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St. Ignatius College Preparatory, San Francisco
  • Rethinking Africa: The staff of the African Advocacy Network includes Joe Sciarrillo, pictured here with Jean Elias Xavier, Director Aboudou Traore, Charles Jackson and Clementine Ntshaykolo outside their office in the Dolores Street Community Services building. They help a growing number of African immigrants to the Bay Area who may number as many as 50,000.
  • Retiring Pillars: SI’s faculty surprised Fr. Sauer in May with applause and flowers after the announcement of his reassignment.
  • The SI boys’ lacrosse team enjoyed what may have been best year since its founding nearly a quarter century ago. The lacrosse press ranked the team among the top 15 in the nation as SI turned in another undefeated season in league play – its fourth undefeated season since it joined the WCAL in 2010.
  • Richard Driscoll ’06, a performance engineer for Oracle Team USA that will defend the America’s Cup in September, is among the few locals hunkering down in Pier 80 off Marin Street, where they work 65-hour weeks to make sure that Ellison’s boat sails twice as fast as the wind and maneuvers with precision and power as it takes on challengers from around the world.
  • Retiring Pillars: Since the 1970s, Mary McCarty made sure Latin was a living language for students in her classes.
  • Rethinking Africa: Ira Shaughnessy ’00 spent two years in Ghana from 2007 to 2009 working with the Bormase helping with the cultivation of the Moringa tree, whose leaves are rich in vitamins.

Op Ed


2016 SAT Changes... Necessary? Helpful?

Lizzi Ford '16
Contrbuting Editor

The SAT: the “test that shall not be named” for juniors, the exam that seniors are over- joyed to have completed, the assessment that strikes fear into the hearts of oh-so-naïve sophomores and freshmen, is changing. While upperclassmen stressed over finding prep classes and boxes upon boxes of flashcards this past year, the College Board finally came to their senses: the SAT has become “far too disconnected from the work of our high schools,” claims College Board President, David Coleman. Coleman has realized that, instead of knowledge, the SAT has been testing aptitude and success is based on how many prep classes a student can afford. He decided that some key changes to the test– taking away the penalty for wrong answers, making the essay optional, and ridding the test of bizarre vocabulary– would benefit both the students and the colleges. These alterations are not only helpful, but also necessary. Even though the new SAT will only benefit the present freshmen, I am relieved that the people in charge of this test understand that having to memorize “grandiloquence,” only to forget the definition an hour later, is just plain ridiculous.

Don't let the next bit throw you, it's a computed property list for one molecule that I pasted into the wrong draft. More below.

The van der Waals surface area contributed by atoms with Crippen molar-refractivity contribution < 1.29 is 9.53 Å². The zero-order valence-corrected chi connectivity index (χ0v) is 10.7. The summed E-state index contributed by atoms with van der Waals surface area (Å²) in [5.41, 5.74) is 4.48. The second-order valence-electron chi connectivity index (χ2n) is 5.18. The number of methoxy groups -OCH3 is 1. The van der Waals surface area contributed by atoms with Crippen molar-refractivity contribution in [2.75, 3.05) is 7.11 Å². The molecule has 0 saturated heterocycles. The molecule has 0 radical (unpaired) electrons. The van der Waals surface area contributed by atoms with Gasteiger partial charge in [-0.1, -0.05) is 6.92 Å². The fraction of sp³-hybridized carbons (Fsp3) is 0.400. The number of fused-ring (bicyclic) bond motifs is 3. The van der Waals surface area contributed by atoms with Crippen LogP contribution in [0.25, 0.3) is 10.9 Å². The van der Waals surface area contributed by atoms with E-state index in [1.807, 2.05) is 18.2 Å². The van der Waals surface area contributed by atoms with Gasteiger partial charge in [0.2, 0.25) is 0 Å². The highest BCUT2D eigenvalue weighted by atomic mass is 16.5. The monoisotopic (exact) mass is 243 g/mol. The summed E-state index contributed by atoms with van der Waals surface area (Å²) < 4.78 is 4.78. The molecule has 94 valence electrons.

But what was the trigger that finally gave these board members a much needed reality check? Well, the number of students taking the ACT has risen rapidly. In order to compete with the ACT, the SAT needs to appeal to students— and fast. The problem with this ever-present competition between test makers is that this ‘race to the bottom’ could considerably lessen the predictive quality of the tests for colleges as the test companies continue to cater to the students. This is when the inevitable question arises: “Is this unsustainable system something that one should support?”

Some of our own students, including freshman Nathan Dejan will experience these advantages first-hand. He believes that, “with the change, the fear of the SAT is lessened and [it] looks more welcoming. I plan to take the SAT, and I think that the change will attract more students to participate.” This optimistic outlook reflects the beneficial side to the changes: kids taking the new SAT are feeling more prepared to take a test that pushes even our brightest students to their limits.

Eoin Lyons, a junior who has taken the unrevised SAT twice, predicts that the “standard for a high score will be raised significantly. The changes, including more common vocabulary words and no penalty for incorrect answers, will result in students being expected to score closer and closer to 1600.” But will the pressure actually increase? With this in mind, are the changes still worth it?

Ms. Campoverdi, a college counselor, thinks, “the test that Freshmen will take versus the test that Sophomores will take will be a different test—not necessarily easier or more difficult.”

On the other hand, if students want to go to college., the SAT and ACT are simply expected facts of life. The only real choice one has is which test to take, which brings back the idea of the racing game played by the game-makers themselves. The standardized test companies have visible flaws, but the people taking the test can do essentially nothing to fix them... so why not sit back and reap the benefits of the SAT versus ACT competition?

Posted by on Sunday April, 13, 2014


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